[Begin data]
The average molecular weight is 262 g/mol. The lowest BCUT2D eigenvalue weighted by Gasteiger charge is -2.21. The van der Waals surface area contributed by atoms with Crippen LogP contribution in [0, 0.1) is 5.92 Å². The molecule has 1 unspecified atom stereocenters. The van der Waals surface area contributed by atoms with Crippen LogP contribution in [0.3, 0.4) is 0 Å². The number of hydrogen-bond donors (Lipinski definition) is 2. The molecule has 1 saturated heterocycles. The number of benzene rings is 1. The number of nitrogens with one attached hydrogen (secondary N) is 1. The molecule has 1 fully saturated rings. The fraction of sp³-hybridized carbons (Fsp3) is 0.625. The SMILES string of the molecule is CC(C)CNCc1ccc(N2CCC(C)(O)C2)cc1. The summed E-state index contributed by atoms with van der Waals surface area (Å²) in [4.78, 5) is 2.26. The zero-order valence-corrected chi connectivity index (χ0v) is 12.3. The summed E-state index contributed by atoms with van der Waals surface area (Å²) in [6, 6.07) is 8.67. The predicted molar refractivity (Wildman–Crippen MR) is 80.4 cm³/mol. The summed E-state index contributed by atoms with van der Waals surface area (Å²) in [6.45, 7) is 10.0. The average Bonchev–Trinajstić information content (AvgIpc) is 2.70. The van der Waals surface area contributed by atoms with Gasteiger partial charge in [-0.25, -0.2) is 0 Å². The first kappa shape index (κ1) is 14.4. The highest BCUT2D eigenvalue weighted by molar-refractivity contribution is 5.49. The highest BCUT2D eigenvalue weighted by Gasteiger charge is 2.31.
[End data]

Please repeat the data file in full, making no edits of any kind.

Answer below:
The average molecular weight is 262 g/mol. The lowest BCUT2D eigenvalue weighted by Gasteiger charge is -2.21. The van der Waals surface area contributed by atoms with Crippen LogP contribution in [0, 0.1) is 5.92 Å². The molecule has 1 unspecified atom stereocenters. The van der Waals surface area contributed by atoms with Crippen LogP contribution in [0.3, 0.4) is 0 Å². The number of hydrogen-bond donors (Lipinski definition) is 2. The molecule has 1 saturated heterocycles. The number of benzene rings is 1. The number of nitrogens with one attached hydrogen (secondary N) is 1. The molecule has 1 fully saturated rings. The fraction of sp³-hybridized carbons (Fsp3) is 0.625. The SMILES string of the molecule is CC(C)CNCc1ccc(N2CCC(C)(O)C2)cc1. The summed E-state index contributed by atoms with van der Waals surface area (Å²) in [4.78, 5) is 2.26. The zero-order valence-corrected chi connectivity index (χ0v) is 12.3. The summed E-state index contributed by atoms with van der Waals surface area (Å²) in [6, 6.07) is 8.67. The predicted molar refractivity (Wildman–Crippen MR) is 80.4 cm³/mol. The summed E-state index contributed by atoms with van der Waals surface area (Å²) in [6.45, 7) is 10.0. The average Bonchev–Trinajstić information content (AvgIpc) is 2.70. The van der Waals surface area contributed by atoms with Gasteiger partial charge in [-0.25, -0.2) is 0 Å². The first kappa shape index (κ1) is 14.4. The highest BCUT2D eigenvalue weighted by molar-refractivity contribution is 5.49. The highest BCUT2D eigenvalue weighted by Gasteiger charge is 2.31.